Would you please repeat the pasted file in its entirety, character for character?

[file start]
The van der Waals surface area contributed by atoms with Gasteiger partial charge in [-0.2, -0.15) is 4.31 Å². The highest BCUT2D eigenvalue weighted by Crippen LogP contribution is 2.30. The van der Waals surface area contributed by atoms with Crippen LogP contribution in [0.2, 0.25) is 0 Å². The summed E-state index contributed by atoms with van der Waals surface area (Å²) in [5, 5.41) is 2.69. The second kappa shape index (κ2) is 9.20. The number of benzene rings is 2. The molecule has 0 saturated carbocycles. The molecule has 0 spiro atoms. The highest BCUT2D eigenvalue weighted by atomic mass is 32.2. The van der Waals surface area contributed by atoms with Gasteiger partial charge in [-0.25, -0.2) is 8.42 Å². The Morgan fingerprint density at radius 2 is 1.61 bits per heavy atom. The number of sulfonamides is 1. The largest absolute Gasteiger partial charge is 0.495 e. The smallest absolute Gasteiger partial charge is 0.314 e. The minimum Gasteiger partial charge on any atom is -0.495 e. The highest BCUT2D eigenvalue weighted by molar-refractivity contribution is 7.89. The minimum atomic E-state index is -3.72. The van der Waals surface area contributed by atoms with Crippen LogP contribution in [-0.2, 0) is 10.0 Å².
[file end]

The van der Waals surface area contributed by atoms with Gasteiger partial charge in [-0.2, -0.15) is 4.31 Å². The highest BCUT2D eigenvalue weighted by Crippen LogP contribution is 2.30. The van der Waals surface area contributed by atoms with Crippen LogP contribution in [0.2, 0.25) is 0 Å². The summed E-state index contributed by atoms with van der Waals surface area (Å²) in [5, 5.41) is 2.69. The second kappa shape index (κ2) is 9.20. The number of benzene rings is 2. The molecule has 0 saturated carbocycles. The molecule has 0 spiro atoms. The highest BCUT2D eigenvalue weighted by atomic mass is 32.2. The van der Waals surface area contributed by atoms with Gasteiger partial charge in [-0.25, -0.2) is 8.42 Å². The Morgan fingerprint density at radius 2 is 1.61 bits per heavy atom. The number of sulfonamides is 1. The largest absolute Gasteiger partial charge is 0.495 e. The smallest absolute Gasteiger partial charge is 0.314 e. The minimum Gasteiger partial charge on any atom is -0.495 e. The highest BCUT2D eigenvalue weighted by molar-refractivity contribution is 7.89. The minimum atomic E-state index is -3.72. The van der Waals surface area contributed by atoms with Crippen LogP contribution in [-0.2, 0) is 10.0 Å².